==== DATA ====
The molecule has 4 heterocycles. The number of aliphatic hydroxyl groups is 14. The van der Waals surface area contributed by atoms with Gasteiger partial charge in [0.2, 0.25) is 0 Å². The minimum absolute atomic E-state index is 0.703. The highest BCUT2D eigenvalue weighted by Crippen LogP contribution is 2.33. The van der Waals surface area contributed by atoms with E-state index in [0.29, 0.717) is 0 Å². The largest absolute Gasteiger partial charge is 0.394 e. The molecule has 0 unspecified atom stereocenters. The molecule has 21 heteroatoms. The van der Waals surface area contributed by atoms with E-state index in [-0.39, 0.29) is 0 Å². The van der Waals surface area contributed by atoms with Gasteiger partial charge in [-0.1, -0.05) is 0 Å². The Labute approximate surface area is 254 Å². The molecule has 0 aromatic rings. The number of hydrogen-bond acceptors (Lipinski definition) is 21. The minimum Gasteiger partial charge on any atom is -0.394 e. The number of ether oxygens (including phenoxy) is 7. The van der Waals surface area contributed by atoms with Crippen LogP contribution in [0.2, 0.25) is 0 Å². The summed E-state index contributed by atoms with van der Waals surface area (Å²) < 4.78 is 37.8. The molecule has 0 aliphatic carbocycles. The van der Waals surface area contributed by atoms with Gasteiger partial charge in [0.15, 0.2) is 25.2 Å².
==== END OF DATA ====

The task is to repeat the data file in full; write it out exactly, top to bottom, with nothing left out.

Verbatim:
The molecule has 4 heterocycles. The number of aliphatic hydroxyl groups is 14. The van der Waals surface area contributed by atoms with Gasteiger partial charge in [0.2, 0.25) is 0 Å². The minimum absolute atomic E-state index is 0.703. The highest BCUT2D eigenvalue weighted by Crippen LogP contribution is 2.33. The van der Waals surface area contributed by atoms with E-state index in [0.29, 0.717) is 0 Å². The largest absolute Gasteiger partial charge is 0.394 e. The molecule has 0 unspecified atom stereocenters. The molecule has 21 heteroatoms. The van der Waals surface area contributed by atoms with E-state index in [-0.39, 0.29) is 0 Å². The van der Waals surface area contributed by atoms with Gasteiger partial charge in [-0.1, -0.05) is 0 Å². The Labute approximate surface area is 254 Å². The molecule has 0 aromatic rings. The number of hydrogen-bond acceptors (Lipinski definition) is 21. The minimum Gasteiger partial charge on any atom is -0.394 e. The number of ether oxygens (including phenoxy) is 7. The van der Waals surface area contributed by atoms with Crippen LogP contribution in [0.2, 0.25) is 0 Å². The summed E-state index contributed by atoms with van der Waals surface area (Å²) < 4.78 is 37.8. The molecule has 0 aliphatic carbocycles. The van der Waals surface area contributed by atoms with Gasteiger partial charge in [0.15, 0.2) is 25.2 Å².